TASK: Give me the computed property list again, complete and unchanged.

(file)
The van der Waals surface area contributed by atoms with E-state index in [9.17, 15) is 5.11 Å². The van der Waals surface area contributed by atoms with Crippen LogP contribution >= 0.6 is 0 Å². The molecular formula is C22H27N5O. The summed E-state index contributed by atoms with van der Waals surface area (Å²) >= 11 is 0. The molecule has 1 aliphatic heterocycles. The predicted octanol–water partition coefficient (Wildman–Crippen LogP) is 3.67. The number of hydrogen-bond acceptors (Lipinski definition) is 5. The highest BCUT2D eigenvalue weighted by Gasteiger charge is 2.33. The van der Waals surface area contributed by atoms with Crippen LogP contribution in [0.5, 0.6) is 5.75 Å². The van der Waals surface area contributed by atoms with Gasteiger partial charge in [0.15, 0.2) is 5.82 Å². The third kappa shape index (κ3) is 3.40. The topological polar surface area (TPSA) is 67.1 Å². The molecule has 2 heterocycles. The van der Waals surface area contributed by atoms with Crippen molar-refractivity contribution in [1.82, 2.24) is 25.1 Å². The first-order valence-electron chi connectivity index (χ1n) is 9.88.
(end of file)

The van der Waals surface area contributed by atoms with E-state index in [9.17, 15) is 5.11 Å². The van der Waals surface area contributed by atoms with Crippen LogP contribution >= 0.6 is 0 Å². The molecular formula is C22H27N5O. The summed E-state index contributed by atoms with van der Waals surface area (Å²) >= 11 is 0. The molecule has 1 aliphatic heterocycles. The predicted octanol–water partition coefficient (Wildman–Crippen LogP) is 3.67. The number of hydrogen-bond acceptors (Lipinski definition) is 5. The highest BCUT2D eigenvalue weighted by Gasteiger charge is 2.33. The van der Waals surface area contributed by atoms with Crippen LogP contribution in [0.5, 0.6) is 5.75 Å². The van der Waals surface area contributed by atoms with Gasteiger partial charge in [0.15, 0.2) is 5.82 Å². The third kappa shape index (κ3) is 3.40. The topological polar surface area (TPSA) is 67.1 Å². The molecule has 2 heterocycles. The van der Waals surface area contributed by atoms with Crippen molar-refractivity contribution in [1.82, 2.24) is 25.1 Å². The first-order valence-electron chi connectivity index (χ1n) is 9.88.